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Young v. Latta

Decided: June 7, 1989.

STEVEN YOUNG, PLAINTIFF-APPELLANT AND CROSS-RESPONDENT,
v.
RICHARD S. LATTA, D.O., DEFENDANT-RESPONDENT AND CROSS-APPELLANT, AND CARMEN ALAMENO, M.D., BURDETTE TOMLIN MEMORIAL HOSPITAL, A NEW JERSEY CORPORATION, JAMES MANLANDRO, D.O., AND ABC CORPORATION, SAID NAME ABC CORPORATION BEING FICTITIOUS, DEFENDANTS



On appeal from the Superior Court of New Jersey, Law Division, Mercer County.

Gaulkin, R. S. Cohen and Arnold M. Stein. The opinion of the court was delivered by Arnold M. Stein, J.A.D. R. S. Cohen, J.A.D., dissenting.

Stein

The novel question presented by this appeal is whether the negligence of both a settling tortfeasor and a non-settling tortfeasor may be decided by the jury in the absence of a claim for contribution by the non-settler. We agree with the trial judge and answer in the affirmative.

The essential facts are not in dispute. On August 12, 1983, plaintiff fell from the boardwalk in Wildwood to the street below, injuring his head and face. He was taken to Burdette Tomlin Memorial Hospital, where he was first attended in the

emergency room by Dr. Latta. After an initial examination and review of X-rays, Dr. Latta called Dr. Alameno, the general staff surgeon then on call. Alameno authorized plaintiff's hospitalization. Plaintiff remained under Alameno's care until his discharge from Burdette Tomlin on August 14, 1983. On August 15, plaintiff was admitted to Princeton Medical Center, where a diagnosis was made of injury to the right optic nerve, resulting in permanent damage to and blindness in the right eye.

Plaintiff first sued Alameno and the hospital, claiming that their negligence caused the loss of vision in his right eye. Both defendants cross-claimed against each other, seeking contribution and indemnification.

By amended complaint, plaintiff then added as defendants Latta, Dr. Manlandro and the ABC Corporation, a fictitious entity.

Alameno cross-claimed for contribution and indemnification against Latta and Manlandro, who filed a joint answer to the amended complaint. They did not cross-claim against Alameno for contribution or indemnification.

Summary judgment was later entered in favor of Manlandro. Just before trial, plaintiff settled with Alameno for $20,000 and dismissed with prejudice his claim against the hospital. This left Latta as the only remaining defendant at the time of trial.

Over objection of plaintiff's attorney, the trial judge instructed the jury to decide negligence and causal relationship as to both Alameno, the settling defendant, and Latta, the non-settler. Special interrogatories were submitted to the jury. The jury found both doctors at fault, fixed damages at $150,000, and assessed negligence at 80% for Alameno and 20% for Latta. The trial judge molded the verdict, awarding judgment against Latta in the amount of $30,000. The judge assessed prejudgment interest against Latta from May 10, 1984, the date that plaintiff filed the original complaint which did not name Latta as a party defendant.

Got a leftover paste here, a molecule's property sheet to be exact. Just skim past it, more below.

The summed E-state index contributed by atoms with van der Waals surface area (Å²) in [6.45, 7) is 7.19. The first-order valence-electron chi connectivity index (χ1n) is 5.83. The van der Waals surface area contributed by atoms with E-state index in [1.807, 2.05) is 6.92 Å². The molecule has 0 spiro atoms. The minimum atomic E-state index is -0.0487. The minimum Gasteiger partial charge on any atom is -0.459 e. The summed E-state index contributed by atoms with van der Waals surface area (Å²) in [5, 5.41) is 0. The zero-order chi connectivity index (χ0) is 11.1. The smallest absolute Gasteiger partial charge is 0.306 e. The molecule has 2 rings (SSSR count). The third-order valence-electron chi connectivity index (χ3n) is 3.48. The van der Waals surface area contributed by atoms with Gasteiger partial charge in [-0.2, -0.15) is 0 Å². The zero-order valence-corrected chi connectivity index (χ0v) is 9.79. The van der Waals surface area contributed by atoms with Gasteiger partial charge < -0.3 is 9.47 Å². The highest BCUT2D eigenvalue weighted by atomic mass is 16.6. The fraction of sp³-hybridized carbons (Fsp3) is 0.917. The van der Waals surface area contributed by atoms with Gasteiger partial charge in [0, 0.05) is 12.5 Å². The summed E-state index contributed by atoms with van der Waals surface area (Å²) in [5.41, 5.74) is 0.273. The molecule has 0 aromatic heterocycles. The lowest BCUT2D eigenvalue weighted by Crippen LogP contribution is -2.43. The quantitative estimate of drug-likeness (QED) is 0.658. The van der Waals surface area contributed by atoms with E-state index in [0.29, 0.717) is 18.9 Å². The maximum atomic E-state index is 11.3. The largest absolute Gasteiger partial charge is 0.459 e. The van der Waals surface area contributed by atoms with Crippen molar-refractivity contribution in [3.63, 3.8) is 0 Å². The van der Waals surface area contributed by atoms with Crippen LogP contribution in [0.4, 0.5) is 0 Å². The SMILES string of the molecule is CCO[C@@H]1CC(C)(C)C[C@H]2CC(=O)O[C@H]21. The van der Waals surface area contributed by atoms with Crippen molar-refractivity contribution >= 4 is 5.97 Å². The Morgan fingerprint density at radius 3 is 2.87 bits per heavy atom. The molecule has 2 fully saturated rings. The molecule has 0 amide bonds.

Plaintiff appeals, contending that because of Latta's failure to cross-claim against Alameno for contribution, the jury should not have considered the negligence of Alameno, the settling co-defendant. Latta cross-appeals, arguing that prejudgment interest should have been assessed against him only from the date that he was made a party defendant in the amended complaint.

1.

If the trial judge was correct in instructing the jury to decide the negligence of both the settling and non-settling defendants, plaintiff's recovery, exclusive of interest, is $50,000: $20,000 from the settler Alameno, and $30,000 from Latta, the non-settler (20% of $150,000).

Without Alameno's negligence submitted to the jury, plaintiff's recovery, exclusive of interest, is $170,000: $20,000 from Alameno, plus $150,000, the total verdict proceeds, from Latta. Alternatively, plaintiff argues that Latta should at most receive a credit for the $20,000 paid plaintiff from Alameno, leaving Latta to pay $130,000. Plaintiff would thus receive $150,000, the amount of the jury verdict.

We conclude that the trial judge was correct in submitting the negligence of the settling and non-settling defendants to the jury, and thereafter molding the verdict in accordance with the jury's allocation of fault between these two defendants.

The Comparative Negligence Act (N.J.S.A. 2A:15-5.1 et seq.) directs in N.J.S.A. 2A:15-5.2 "[i]n all negligence actions in which the question of liability is in dispute," the trier of fact shall determine "the full value of the injured party's damages" (subsection a) and also

The extent, in the form of a percentage, of each parties' negligence. The percentage of negligence of each party shall be based on 100% and the total of all percentages of negligence of all the ...


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